Vazquez said he is not religious but that he believes in a “Higher Power.”

One day he struggled in the water and had an emotional experience. He said the sound of Barth’s voice came from the shore, bellowing out to him: “Roberto, the pain goes away. What you achieve lasts forever.”

“I started bawling right there in the water,” Vazquez said, as he broke down. “And I can’t tell that to anyone without crying.”

He said the voice was loud and clear.

“It was like he was standing there, arms crossed, with a German accent. I don’t believe in ghosts. I knew he wasn’t standing there, intellectually, but ever since then, I don’t want to be a quitter. Klaus was tough, never a quitter.”

Vazquez added of his swimming accomplishments, “I want to emphasize, I didn’t do it all alone. I had help from my Higher Power and Klaus Barth.”

Vazquez said he thanks God and Barth. He also appreciates the people he has met along the way.

When the water was much colder during the winter, Vazquez said strangers would offer him a wet suit, but that he declined.

“They said, ‘Aren’t you cold?’ and I said, “You know what? I don’t want to think about it.”

Vazquez would rather deal with his fear of the cold water.

“I really want Klaus’s wife and kids to know, I talk to him every day. I want to say ‘Thank you coach.’”

It takes Vazquez 3 ½ to 4 hours to swim around Naples Island. He swims slowly, using his own techniques.

“That’s how long it takes me because I don’t have the technique or the experience,” he said.

An avid reader, Vazquez also believes in the love of fate philosophy of Friedrich Nietzsche and the poetry of Charles Bukowski, who was quoted in part, “If you’re going to try, go all the way.”

Vazquez stated: “If you want to change, if you want to heal, you have to be willing to do certain things or pay a certain price. This means being brutally honest; admitting faults, recognizing failures, lost opportunities and wasted talents … and you can’t care anymore about what others see, say, think, or do. It’s that simple and that difficult, all at once.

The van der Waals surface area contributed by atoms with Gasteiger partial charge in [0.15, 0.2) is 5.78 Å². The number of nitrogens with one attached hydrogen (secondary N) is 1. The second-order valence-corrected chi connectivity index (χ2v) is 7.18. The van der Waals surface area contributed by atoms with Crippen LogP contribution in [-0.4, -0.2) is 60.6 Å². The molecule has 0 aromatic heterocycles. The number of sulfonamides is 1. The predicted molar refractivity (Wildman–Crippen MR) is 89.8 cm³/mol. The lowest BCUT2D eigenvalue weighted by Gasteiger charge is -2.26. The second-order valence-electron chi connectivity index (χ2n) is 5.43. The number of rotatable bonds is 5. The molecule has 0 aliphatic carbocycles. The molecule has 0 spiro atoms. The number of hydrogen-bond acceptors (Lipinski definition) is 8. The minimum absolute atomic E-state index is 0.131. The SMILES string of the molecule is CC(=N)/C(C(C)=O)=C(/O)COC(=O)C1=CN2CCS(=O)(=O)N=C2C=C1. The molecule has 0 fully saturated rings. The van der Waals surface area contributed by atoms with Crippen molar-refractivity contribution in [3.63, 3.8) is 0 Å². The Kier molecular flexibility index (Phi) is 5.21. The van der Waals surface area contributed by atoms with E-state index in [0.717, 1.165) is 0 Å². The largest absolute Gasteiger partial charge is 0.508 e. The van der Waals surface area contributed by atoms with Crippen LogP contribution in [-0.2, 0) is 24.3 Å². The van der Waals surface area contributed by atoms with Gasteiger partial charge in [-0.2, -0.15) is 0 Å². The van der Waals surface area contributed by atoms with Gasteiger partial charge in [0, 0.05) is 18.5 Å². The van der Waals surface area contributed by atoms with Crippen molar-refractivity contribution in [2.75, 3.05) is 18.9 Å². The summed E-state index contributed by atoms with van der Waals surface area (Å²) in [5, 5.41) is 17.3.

“It has been probably the most difficult, the most humiliating, the most loneliest year in my life, and I wouldn’t change it – not one bit, because it had to happen for me to feel, and be, as free as I feel today; without the shame or fears or worries I had before this ‘streak’ started.

“I’ve spent hundreds of hours in the water. That’s a lot of time to think of all the things you’ve done wrong in life, your faults, what you could have been.”

Vazquez plans to find new work and housing after Aug. 1.

Wes Edwards, who was a friend and colleague of Barth, met Vazquez last year and saw his ritual of writing Barth’s name in the sand before swimming.

Edwards spoke highly of Barth.

“He was an incredibly motivating coach and I admire him,” he said.

Barth died of brain cancer in 2006 but fought until the end. His death made headlines.

“‘You can do it,’ was his whole message in life, including beating cancer,” Edwards said. “He lived six years longer than his prognosis.”

Edwards added, “He kept swimming, kept training. Anyone in Long Beach during that era would know who Klaus was. You would see bumper stickers that said ‘Live Like Klaus.’”

Regarding Vazquez’s efforts, “I’ve done that swim before myself and it takes a lot of will power to do it,” Edwards said. “People do that swim (2.8 miles), but to do it as much as Rob, he’s devoted for doing it.”